“I have to run out,” he said. “Want me to pick anything up?”
“We’re out of propane, aren’t we?”
Jeff grabbed a faded T-shirt, slipping it on over his wet head of hair.
“Don’t start, Denny.”
“Who’s going to be open now for propane? It’s a holiday.” She swung her legs over the side of the bed and sat up. You’re going to be okay, she told herself.
“Mackenzie’s opened. I called.” He grabbed his wallet from the dresser. “So, you need anything else?”
“I just don’t know why you would wait till the last—”
Jeff stopped and gave her his insolent, stultifying look. “If you were so goddamned concerned about the grill, why the hell didn’t you make sure we had propane while I was working my ass off all week? I’m the one going out for it on my day off, aren’t I?”
She had a hundred comebacks, all that wanted to point out how busy she, too, was with running the boys to their soccer practices, dentist appointments, friends’ houses, her photography classes, taking care of the house, and the laundry, all the while trying to get ready for the family reunion, but just then, Elliott yelled up from the bottom of the stairs, “Grandma and Grandpa are here!”
She tossed her hands up and forced a smile. “Well, as long as you’re going out, could you get a bag of Granny Smith apples?”
Jeff slipped on his sandals, running out of the bedroom. “Granny Smith apples,” he repeated.
She went to the bedroom door and started to call that she’d be right down, but then felt her stomach roiling and rushed to the bathroom, crouching over the toilet just as scrambled eggs spilled into the bowl. Once she believed it was over, she got up, wiped her mouth with the hand towel and walked out of the bathroom to see her mother standing tentatively outside her bedroom door. She looked like a picture of health, dressed smartly in crisp white slacks, navy blue shell and matching sweater draped over her shoulders. Her shock of white hair was thinner than before the cancer, but it suited her.
“Are you okay?”
“I am now,” Denny said. “I don’t think my breakfast agreed with me.”
“I should be okay now, though.”
Her mother walked into the room and ran her thin fingers through Denise’s short layered brown hair. “Are you sure it’s not morning sickness?”
“Mom, please,” she muttered. Fact was, the unacceptable thought had already crossed her mind. She thought she could take the news of having breast cancer better than finding out that she was going to have another baby.
“Well, wouldn’t you like to have a little girl before it’s too late?”
“Mom, I said—”
“I know, I know. I’m just saying. It’s just that you’ve always been so good with babies.”
True, she did know how to be a doting mother to babies. It was when they started walking, speaking, and making demands that she felt at a loss, but Denise suspected her mother was referring to her own long bout with postpartum depression after she’d had Lottie. Her mother would occasionally reference Denise’s mother-instincts, as though that was why she had taken over when her mother had failed.
Denise was about ten years old at the time and recalled how the baby, Charlotte, would cry for hours unattended in the crib while her mother was hidden away in the bedroom refusing to push herself out of bed. Denise wasn’t quite sure what to make of it since she really didn’t know her mother all that well. After all, it was Miss Pearl who’d cared for Denise, Natalie and Emily while their mother was on shoots with Allen for most of Denise’s young life. But for the last couple of years, there was no more Benny and Crow, and her mother didn’t quite seem to know what to do with herself. According to her father, there was no need to pay for live-in help any longer, even though her mother did try to make a career out of bringing Allen to one audition after the next, but they eventually let the nanny go. But then her mother got pregnant, which kept her in bed during most of the nine months. Denise had been under the impression that once the baby was born, her mother would be better, but that hadn’t been the case at all.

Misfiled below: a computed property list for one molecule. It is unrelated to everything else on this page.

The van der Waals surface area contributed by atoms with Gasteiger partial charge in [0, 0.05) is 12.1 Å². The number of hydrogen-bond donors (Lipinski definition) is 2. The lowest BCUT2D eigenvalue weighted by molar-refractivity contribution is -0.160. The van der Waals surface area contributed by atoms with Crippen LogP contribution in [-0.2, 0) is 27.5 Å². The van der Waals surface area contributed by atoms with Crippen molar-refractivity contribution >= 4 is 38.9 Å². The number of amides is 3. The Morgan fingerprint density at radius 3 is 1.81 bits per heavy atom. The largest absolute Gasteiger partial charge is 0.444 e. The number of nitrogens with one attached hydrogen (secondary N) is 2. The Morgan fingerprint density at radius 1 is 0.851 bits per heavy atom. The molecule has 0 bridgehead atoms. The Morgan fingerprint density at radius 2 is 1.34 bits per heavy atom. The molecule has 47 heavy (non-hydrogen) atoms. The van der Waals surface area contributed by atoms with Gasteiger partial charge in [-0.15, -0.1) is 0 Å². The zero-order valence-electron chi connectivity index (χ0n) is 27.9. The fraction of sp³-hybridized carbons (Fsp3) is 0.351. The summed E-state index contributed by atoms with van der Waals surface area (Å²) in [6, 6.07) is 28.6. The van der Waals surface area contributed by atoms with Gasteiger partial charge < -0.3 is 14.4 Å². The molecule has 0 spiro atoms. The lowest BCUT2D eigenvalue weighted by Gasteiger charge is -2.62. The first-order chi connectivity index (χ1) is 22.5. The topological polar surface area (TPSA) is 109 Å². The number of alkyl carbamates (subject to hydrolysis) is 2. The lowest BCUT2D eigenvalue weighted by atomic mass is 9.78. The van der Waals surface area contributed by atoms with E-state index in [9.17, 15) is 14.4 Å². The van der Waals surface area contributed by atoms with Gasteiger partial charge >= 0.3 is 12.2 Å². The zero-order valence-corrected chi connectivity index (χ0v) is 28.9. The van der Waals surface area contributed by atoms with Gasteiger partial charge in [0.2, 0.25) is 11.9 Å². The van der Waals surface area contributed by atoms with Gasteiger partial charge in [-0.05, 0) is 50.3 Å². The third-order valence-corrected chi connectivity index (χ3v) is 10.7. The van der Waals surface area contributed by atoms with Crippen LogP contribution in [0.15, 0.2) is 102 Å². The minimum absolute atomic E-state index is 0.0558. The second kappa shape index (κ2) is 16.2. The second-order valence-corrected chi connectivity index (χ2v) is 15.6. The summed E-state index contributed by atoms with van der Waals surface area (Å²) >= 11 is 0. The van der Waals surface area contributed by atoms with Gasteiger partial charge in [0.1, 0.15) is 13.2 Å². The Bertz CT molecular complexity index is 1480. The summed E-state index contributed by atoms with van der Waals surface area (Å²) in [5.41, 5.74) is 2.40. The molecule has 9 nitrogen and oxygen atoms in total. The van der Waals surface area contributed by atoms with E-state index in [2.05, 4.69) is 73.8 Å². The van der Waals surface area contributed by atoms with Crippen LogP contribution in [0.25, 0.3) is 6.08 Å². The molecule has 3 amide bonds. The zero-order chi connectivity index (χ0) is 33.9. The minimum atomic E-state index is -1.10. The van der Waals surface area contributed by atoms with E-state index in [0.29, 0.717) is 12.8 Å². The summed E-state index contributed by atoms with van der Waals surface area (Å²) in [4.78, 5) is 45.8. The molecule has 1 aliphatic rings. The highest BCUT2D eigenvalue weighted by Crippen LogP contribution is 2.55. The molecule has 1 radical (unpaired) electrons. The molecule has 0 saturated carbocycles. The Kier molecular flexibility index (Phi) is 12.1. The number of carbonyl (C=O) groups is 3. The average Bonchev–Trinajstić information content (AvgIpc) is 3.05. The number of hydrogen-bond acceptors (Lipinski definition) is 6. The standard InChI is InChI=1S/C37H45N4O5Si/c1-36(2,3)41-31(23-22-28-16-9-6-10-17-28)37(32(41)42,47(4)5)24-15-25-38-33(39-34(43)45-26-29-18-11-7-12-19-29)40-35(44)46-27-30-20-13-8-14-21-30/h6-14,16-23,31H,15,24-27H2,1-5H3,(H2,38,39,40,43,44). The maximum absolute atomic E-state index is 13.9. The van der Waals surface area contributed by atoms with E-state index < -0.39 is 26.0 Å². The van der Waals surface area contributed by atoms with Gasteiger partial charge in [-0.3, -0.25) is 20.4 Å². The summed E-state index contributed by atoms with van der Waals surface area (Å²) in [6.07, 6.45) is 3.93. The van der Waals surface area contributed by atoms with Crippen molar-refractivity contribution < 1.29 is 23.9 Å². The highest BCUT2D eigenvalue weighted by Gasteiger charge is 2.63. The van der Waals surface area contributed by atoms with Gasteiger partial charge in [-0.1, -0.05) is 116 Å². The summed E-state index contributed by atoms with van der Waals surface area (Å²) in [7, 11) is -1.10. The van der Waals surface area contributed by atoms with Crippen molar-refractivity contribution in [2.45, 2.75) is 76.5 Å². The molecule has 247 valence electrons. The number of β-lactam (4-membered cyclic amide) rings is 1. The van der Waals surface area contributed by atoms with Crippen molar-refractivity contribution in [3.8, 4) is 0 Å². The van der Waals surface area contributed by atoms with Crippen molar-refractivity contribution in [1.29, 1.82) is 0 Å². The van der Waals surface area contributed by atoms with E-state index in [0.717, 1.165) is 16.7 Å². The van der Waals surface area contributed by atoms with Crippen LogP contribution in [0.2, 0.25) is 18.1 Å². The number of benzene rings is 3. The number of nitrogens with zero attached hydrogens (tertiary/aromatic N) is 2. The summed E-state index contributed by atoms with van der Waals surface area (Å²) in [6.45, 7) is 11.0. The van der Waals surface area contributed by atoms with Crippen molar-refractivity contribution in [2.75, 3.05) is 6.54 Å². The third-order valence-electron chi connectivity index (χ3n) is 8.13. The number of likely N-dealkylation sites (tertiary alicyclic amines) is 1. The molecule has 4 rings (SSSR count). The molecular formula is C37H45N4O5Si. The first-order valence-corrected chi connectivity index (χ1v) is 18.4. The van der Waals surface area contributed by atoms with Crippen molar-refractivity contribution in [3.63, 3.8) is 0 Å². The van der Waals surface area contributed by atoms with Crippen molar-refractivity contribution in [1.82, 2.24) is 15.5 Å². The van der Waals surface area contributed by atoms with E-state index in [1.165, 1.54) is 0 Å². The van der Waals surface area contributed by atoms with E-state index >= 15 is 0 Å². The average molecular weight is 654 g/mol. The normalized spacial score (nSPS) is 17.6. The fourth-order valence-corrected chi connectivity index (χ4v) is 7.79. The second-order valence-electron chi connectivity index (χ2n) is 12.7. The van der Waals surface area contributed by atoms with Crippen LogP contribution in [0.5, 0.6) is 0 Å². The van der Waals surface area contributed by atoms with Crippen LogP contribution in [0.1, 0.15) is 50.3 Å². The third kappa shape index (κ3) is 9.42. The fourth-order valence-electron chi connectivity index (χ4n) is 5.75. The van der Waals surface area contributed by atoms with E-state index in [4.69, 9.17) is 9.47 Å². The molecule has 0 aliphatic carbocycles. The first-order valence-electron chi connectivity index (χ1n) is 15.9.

It seemed that Denise was the only one around. Her siblings expressed little interest in having a baby in the house and her father seemed to always have to fly somewhere that would keep him away for days at a time. It was Denise who stayed home from school to take care of her baby sister. Otherwise, she was afraid Lottie would die of starvation or cry herself to death. She was the one who gave Charlotte the nickname Lottie and it stuck.
Part of Denise had hated her mother for being void of feeling for such a little needful being and another part feared that her mother would soon snap out of her melancholy behavior and stake her claim. Denise discovered she loved being needed and couldn’t understand why her mother found it so difficult. Now, all these years later, Denise discovered that babies grow up into charges that drain you, suck the life from you, cause fights with the man you were once so madly in love with.
Now, she looked over at her mom and said with determination, “I’m not pregnant.”
Her mother raised her hands as if giving up.
“He took a ride with Jeff. Did you want to rest for a bit before everyone gets here?”
“No,” she said. “There’s too much to do.” She went over to the dresser and grabbed a roll of film. “It’s going to be a good day,” she said with forced optimism.
“It is, but you probably should put on a clean blouse.”
Denise looked down to see that vomit was splattered on what she’d just changed into.
After having gone all the way back to the house to get Pooh, who’d been sitting on the couch patiently waiting for Bethany, Natalie was finally back on the highway. It had been too late to catch the ferry and waiting for the next one would be time wasted. Besides, Natalie found that driving was relaxing. She also found it more relaxing puffing on a cigarette.